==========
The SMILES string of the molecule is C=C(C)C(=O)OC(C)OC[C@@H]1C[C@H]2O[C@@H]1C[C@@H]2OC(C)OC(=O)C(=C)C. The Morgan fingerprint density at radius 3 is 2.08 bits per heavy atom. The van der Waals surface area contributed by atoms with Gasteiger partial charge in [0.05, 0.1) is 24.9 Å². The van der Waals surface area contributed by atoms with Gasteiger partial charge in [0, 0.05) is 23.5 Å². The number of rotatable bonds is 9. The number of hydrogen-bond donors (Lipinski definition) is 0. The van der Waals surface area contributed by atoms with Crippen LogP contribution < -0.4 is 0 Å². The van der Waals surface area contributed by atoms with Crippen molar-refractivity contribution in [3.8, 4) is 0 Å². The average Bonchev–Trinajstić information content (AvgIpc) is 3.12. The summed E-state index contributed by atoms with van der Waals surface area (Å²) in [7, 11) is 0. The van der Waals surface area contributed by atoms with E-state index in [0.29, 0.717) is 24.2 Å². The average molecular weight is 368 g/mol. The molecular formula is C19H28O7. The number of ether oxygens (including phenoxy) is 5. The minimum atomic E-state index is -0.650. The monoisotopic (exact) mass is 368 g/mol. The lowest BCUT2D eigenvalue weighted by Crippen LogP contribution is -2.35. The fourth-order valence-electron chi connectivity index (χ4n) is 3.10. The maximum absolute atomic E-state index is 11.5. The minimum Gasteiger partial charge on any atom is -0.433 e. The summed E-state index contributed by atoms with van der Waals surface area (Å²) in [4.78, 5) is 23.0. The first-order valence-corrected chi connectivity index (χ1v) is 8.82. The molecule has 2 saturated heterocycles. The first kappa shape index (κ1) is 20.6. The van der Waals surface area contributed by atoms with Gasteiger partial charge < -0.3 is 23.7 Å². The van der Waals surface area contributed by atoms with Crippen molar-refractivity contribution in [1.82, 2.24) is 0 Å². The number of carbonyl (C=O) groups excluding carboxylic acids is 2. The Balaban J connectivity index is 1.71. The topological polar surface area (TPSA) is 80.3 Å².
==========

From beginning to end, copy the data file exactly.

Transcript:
The SMILES string of the molecule is C=C(C)C(=O)OC(C)OC[C@@H]1C[C@H]2O[C@@H]1C[C@@H]2OC(C)OC(=O)C(=C)C. The Morgan fingerprint density at radius 3 is 2.08 bits per heavy atom. The van der Waals surface area contributed by atoms with Gasteiger partial charge in [0.05, 0.1) is 24.9 Å². The van der Waals surface area contributed by atoms with Gasteiger partial charge in [0, 0.05) is 23.5 Å². The number of rotatable bonds is 9. The number of hydrogen-bond donors (Lipinski definition) is 0. The van der Waals surface area contributed by atoms with Crippen LogP contribution < -0.4 is 0 Å². The van der Waals surface area contributed by atoms with Crippen molar-refractivity contribution in [3.8, 4) is 0 Å². The average Bonchev–Trinajstić information content (AvgIpc) is 3.12. The summed E-state index contributed by atoms with van der Waals surface area (Å²) in [7, 11) is 0. The van der Waals surface area contributed by atoms with E-state index in [0.29, 0.717) is 24.2 Å². The average molecular weight is 368 g/mol. The molecular formula is C19H28O7. The number of ether oxygens (including phenoxy) is 5. The minimum atomic E-state index is -0.650. The monoisotopic (exact) mass is 368 g/mol. The lowest BCUT2D eigenvalue weighted by Crippen LogP contribution is -2.35. The fourth-order valence-electron chi connectivity index (χ4n) is 3.10. The maximum absolute atomic E-state index is 11.5. The minimum Gasteiger partial charge on any atom is -0.433 e. The summed E-state index contributed by atoms with van der Waals surface area (Å²) in [4.78, 5) is 23.0. The first-order valence-corrected chi connectivity index (χ1v) is 8.82. The molecule has 2 saturated heterocycles. The first kappa shape index (κ1) is 20.6. The van der Waals surface area contributed by atoms with Gasteiger partial charge < -0.3 is 23.7 Å². The van der Waals surface area contributed by atoms with Crippen molar-refractivity contribution in [1.82, 2.24) is 0 Å². The number of carbonyl (C=O) groups excluding carboxylic acids is 2. The Balaban J connectivity index is 1.71. The topological polar surface area (TPSA) is 80.3 Å².